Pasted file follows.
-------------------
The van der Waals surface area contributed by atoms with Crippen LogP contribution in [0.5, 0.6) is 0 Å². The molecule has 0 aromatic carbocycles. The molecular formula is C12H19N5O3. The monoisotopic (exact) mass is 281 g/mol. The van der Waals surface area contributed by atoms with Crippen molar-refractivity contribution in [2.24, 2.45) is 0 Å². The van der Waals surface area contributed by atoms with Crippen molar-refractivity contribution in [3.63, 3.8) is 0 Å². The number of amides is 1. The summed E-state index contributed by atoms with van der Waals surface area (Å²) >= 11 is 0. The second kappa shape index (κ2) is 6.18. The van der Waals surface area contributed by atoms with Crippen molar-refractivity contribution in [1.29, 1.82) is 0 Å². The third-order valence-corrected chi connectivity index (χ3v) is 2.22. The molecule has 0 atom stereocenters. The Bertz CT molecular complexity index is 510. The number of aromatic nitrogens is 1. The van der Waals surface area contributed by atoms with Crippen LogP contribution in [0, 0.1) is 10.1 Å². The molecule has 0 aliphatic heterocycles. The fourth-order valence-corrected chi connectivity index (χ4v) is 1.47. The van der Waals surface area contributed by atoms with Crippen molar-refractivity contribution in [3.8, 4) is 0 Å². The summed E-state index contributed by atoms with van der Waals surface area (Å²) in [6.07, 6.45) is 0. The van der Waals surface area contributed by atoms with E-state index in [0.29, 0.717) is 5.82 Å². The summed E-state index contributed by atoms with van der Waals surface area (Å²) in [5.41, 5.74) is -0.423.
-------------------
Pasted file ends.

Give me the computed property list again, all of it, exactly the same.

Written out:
The van der Waals surface area contributed by atoms with Crippen LogP contribution in [0.5, 0.6) is 0 Å². The molecule has 0 aromatic carbocycles. The molecular formula is C12H19N5O3. The monoisotopic (exact) mass is 281 g/mol. The van der Waals surface area contributed by atoms with Crippen molar-refractivity contribution in [2.24, 2.45) is 0 Å². The van der Waals surface area contributed by atoms with Crippen molar-refractivity contribution in [3.63, 3.8) is 0 Å². The number of amides is 1. The summed E-state index contributed by atoms with van der Waals surface area (Å²) >= 11 is 0. The second kappa shape index (κ2) is 6.18. The van der Waals surface area contributed by atoms with Crippen molar-refractivity contribution in [1.29, 1.82) is 0 Å². The third-order valence-corrected chi connectivity index (χ3v) is 2.22. The molecule has 0 atom stereocenters. The Bertz CT molecular complexity index is 510. The number of aromatic nitrogens is 1. The van der Waals surface area contributed by atoms with Crippen LogP contribution in [0, 0.1) is 10.1 Å². The molecule has 0 aliphatic heterocycles. The fourth-order valence-corrected chi connectivity index (χ4v) is 1.47. The van der Waals surface area contributed by atoms with Crippen molar-refractivity contribution in [3.8, 4) is 0 Å². The summed E-state index contributed by atoms with van der Waals surface area (Å²) in [6.07, 6.45) is 0. The van der Waals surface area contributed by atoms with E-state index in [0.29, 0.717) is 5.82 Å². The summed E-state index contributed by atoms with van der Waals surface area (Å²) in [5.41, 5.74) is -0.423.